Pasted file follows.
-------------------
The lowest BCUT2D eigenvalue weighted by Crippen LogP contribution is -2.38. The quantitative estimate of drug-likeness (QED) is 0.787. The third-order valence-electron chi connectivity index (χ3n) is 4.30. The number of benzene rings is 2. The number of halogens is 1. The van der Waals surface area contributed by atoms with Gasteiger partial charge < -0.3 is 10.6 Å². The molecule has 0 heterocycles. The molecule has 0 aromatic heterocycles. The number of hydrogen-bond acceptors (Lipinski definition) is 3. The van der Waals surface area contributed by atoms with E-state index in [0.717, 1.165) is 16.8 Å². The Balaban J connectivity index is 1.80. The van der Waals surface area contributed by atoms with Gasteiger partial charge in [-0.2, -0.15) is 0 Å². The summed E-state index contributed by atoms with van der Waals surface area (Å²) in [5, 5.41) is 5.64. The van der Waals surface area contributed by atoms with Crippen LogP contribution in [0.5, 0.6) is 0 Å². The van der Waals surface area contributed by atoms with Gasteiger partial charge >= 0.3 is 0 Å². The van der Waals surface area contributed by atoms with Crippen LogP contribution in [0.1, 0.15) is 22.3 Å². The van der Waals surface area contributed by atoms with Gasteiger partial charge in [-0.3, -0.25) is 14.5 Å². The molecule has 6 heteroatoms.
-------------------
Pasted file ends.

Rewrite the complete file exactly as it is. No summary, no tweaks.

The lowest BCUT2D eigenvalue weighted by Crippen LogP contribution is -2.38. The quantitative estimate of drug-likeness (QED) is 0.787. The third-order valence-electron chi connectivity index (χ3n) is 4.30. The number of benzene rings is 2. The number of halogens is 1. The van der Waals surface area contributed by atoms with Gasteiger partial charge < -0.3 is 10.6 Å². The molecule has 0 heterocycles. The molecule has 0 aromatic heterocycles. The number of hydrogen-bond acceptors (Lipinski definition) is 3. The van der Waals surface area contributed by atoms with E-state index in [0.717, 1.165) is 16.8 Å². The Balaban J connectivity index is 1.80. The van der Waals surface area contributed by atoms with Gasteiger partial charge in [-0.2, -0.15) is 0 Å². The summed E-state index contributed by atoms with van der Waals surface area (Å²) in [5, 5.41) is 5.64. The van der Waals surface area contributed by atoms with Crippen LogP contribution in [0.5, 0.6) is 0 Å². The van der Waals surface area contributed by atoms with Gasteiger partial charge >= 0.3 is 0 Å². The van der Waals surface area contributed by atoms with Crippen LogP contribution in [0.1, 0.15) is 22.3 Å². The van der Waals surface area contributed by atoms with Gasteiger partial charge in [-0.3, -0.25) is 14.5 Å². The molecule has 6 heteroatoms.